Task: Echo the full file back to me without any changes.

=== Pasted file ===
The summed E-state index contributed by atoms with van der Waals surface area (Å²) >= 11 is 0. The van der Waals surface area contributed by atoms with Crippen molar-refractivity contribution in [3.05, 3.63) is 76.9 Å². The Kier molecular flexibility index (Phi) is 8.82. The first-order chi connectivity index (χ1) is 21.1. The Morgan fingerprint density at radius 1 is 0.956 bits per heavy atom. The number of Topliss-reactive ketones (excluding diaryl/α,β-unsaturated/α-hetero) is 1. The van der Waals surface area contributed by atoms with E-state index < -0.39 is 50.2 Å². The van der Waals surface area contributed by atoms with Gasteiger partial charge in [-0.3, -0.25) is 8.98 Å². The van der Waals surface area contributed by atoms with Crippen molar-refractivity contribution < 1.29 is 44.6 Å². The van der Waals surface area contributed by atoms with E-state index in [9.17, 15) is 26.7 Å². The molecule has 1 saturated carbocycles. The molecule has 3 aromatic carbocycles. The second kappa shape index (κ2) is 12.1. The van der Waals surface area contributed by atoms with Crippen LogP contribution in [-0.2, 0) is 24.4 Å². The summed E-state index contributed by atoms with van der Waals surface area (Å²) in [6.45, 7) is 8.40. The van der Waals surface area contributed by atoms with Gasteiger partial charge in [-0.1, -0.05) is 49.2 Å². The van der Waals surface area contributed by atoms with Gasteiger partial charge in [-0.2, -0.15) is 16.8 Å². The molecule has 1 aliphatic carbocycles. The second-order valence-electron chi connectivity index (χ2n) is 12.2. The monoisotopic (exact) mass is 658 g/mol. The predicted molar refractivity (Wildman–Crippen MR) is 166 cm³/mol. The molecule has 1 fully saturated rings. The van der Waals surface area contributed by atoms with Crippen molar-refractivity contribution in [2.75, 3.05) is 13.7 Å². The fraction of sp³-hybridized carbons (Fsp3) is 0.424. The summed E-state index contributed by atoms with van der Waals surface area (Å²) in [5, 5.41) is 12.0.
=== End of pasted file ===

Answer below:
The summed E-state index contributed by atoms with van der Waals surface area (Å²) >= 11 is 0. The van der Waals surface area contributed by atoms with Crippen molar-refractivity contribution in [3.05, 3.63) is 76.9 Å². The Kier molecular flexibility index (Phi) is 8.82. The first-order chi connectivity index (χ1) is 21.1. The Morgan fingerprint density at radius 1 is 0.956 bits per heavy atom. The number of Topliss-reactive ketones (excluding diaryl/α,β-unsaturated/α-hetero) is 1. The van der Waals surface area contributed by atoms with E-state index < -0.39 is 50.2 Å². The van der Waals surface area contributed by atoms with Gasteiger partial charge in [-0.3, -0.25) is 8.98 Å². The van der Waals surface area contributed by atoms with Crippen molar-refractivity contribution < 1.29 is 44.6 Å². The van der Waals surface area contributed by atoms with E-state index in [9.17, 15) is 26.7 Å². The molecule has 1 saturated carbocycles. The molecule has 3 aromatic carbocycles. The second kappa shape index (κ2) is 12.1. The van der Waals surface area contributed by atoms with Crippen LogP contribution in [-0.2, 0) is 24.4 Å². The summed E-state index contributed by atoms with van der Waals surface area (Å²) in [6.45, 7) is 8.40. The van der Waals surface area contributed by atoms with Gasteiger partial charge in [-0.1, -0.05) is 49.2 Å². The van der Waals surface area contributed by atoms with Gasteiger partial charge in [-0.2, -0.15) is 16.8 Å². The molecule has 1 aliphatic carbocycles. The second-order valence-electron chi connectivity index (χ2n) is 12.2. The monoisotopic (exact) mass is 658 g/mol. The predicted molar refractivity (Wildman–Crippen MR) is 166 cm³/mol. The molecule has 1 fully saturated rings. The van der Waals surface area contributed by atoms with Crippen molar-refractivity contribution in [2.75, 3.05) is 13.7 Å². The fraction of sp³-hybridized carbons (Fsp3) is 0.424. The summed E-state index contributed by atoms with van der Waals surface area (Å²) in [5, 5.41) is 12.0.